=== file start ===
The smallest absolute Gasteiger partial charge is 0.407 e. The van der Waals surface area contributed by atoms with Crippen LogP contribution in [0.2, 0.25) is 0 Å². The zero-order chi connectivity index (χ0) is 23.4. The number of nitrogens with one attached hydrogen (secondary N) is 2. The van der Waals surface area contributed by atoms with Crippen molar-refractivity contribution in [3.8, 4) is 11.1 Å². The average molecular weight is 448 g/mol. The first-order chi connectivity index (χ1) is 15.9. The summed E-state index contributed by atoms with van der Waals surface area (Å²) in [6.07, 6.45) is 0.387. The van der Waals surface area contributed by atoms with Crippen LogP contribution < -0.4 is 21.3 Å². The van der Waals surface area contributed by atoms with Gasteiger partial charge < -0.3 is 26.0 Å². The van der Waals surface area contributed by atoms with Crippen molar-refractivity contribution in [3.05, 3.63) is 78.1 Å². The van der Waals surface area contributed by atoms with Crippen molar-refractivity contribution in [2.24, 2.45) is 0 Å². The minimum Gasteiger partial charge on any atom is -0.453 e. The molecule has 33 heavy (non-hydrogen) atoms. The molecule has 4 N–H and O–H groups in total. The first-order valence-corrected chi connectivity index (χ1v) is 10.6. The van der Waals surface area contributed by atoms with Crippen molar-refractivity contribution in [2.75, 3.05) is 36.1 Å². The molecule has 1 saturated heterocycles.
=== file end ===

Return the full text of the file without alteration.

The smallest absolute Gasteiger partial charge is 0.407 e. The van der Waals surface area contributed by atoms with Crippen LogP contribution in [0.2, 0.25) is 0 Å². The zero-order chi connectivity index (χ0) is 23.4. The number of nitrogens with one attached hydrogen (secondary N) is 2. The van der Waals surface area contributed by atoms with Crippen molar-refractivity contribution in [3.8, 4) is 11.1 Å². The average molecular weight is 448 g/mol. The first-order chi connectivity index (χ1) is 15.9. The summed E-state index contributed by atoms with van der Waals surface area (Å²) in [6.07, 6.45) is 0.387. The van der Waals surface area contributed by atoms with Crippen LogP contribution < -0.4 is 21.3 Å². The van der Waals surface area contributed by atoms with Gasteiger partial charge < -0.3 is 26.0 Å². The van der Waals surface area contributed by atoms with Crippen molar-refractivity contribution in [3.05, 3.63) is 78.1 Å². The van der Waals surface area contributed by atoms with Crippen molar-refractivity contribution in [2.24, 2.45) is 0 Å². The minimum Gasteiger partial charge on any atom is -0.453 e. The molecule has 33 heavy (non-hydrogen) atoms. The molecule has 4 N–H and O–H groups in total. The first-order valence-corrected chi connectivity index (χ1v) is 10.6. The van der Waals surface area contributed by atoms with Crippen molar-refractivity contribution in [2.75, 3.05) is 36.1 Å². The molecule has 1 saturated heterocycles.